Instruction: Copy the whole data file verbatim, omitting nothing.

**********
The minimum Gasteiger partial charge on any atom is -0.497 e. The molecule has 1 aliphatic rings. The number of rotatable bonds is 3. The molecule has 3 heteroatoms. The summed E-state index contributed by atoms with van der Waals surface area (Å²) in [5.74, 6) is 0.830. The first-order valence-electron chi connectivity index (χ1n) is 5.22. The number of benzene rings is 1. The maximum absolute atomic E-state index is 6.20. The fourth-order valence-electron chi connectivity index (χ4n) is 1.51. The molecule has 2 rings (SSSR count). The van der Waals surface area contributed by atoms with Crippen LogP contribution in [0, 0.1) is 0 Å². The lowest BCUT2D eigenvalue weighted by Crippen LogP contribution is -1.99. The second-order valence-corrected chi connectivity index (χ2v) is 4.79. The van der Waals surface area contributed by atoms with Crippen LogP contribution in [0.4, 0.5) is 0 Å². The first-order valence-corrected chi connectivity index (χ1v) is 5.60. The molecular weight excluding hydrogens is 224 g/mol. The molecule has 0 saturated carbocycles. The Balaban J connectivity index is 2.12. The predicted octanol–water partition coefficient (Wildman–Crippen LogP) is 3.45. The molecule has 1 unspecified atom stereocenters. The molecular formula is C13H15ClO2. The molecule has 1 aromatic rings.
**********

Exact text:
The minimum Gasteiger partial charge on any atom is -0.497 e. The molecule has 1 aliphatic rings. The number of rotatable bonds is 3. The molecule has 3 heteroatoms. The summed E-state index contributed by atoms with van der Waals surface area (Å²) in [5.74, 6) is 0.830. The first-order valence-electron chi connectivity index (χ1n) is 5.22. The number of benzene rings is 1. The maximum absolute atomic E-state index is 6.20. The fourth-order valence-electron chi connectivity index (χ4n) is 1.51. The molecule has 2 rings (SSSR count). The van der Waals surface area contributed by atoms with Crippen LogP contribution in [0, 0.1) is 0 Å². The lowest BCUT2D eigenvalue weighted by Crippen LogP contribution is -1.99. The second-order valence-corrected chi connectivity index (χ2v) is 4.79. The van der Waals surface area contributed by atoms with Crippen LogP contribution in [0.4, 0.5) is 0 Å². The first-order valence-corrected chi connectivity index (χ1v) is 5.60. The molecular weight excluding hydrogens is 224 g/mol. The molecule has 0 saturated carbocycles. The Balaban J connectivity index is 2.12. The predicted octanol–water partition coefficient (Wildman–Crippen LogP) is 3.45. The molecule has 1 unspecified atom stereocenters. The molecular formula is C13H15ClO2. The molecule has 1 aromatic rings.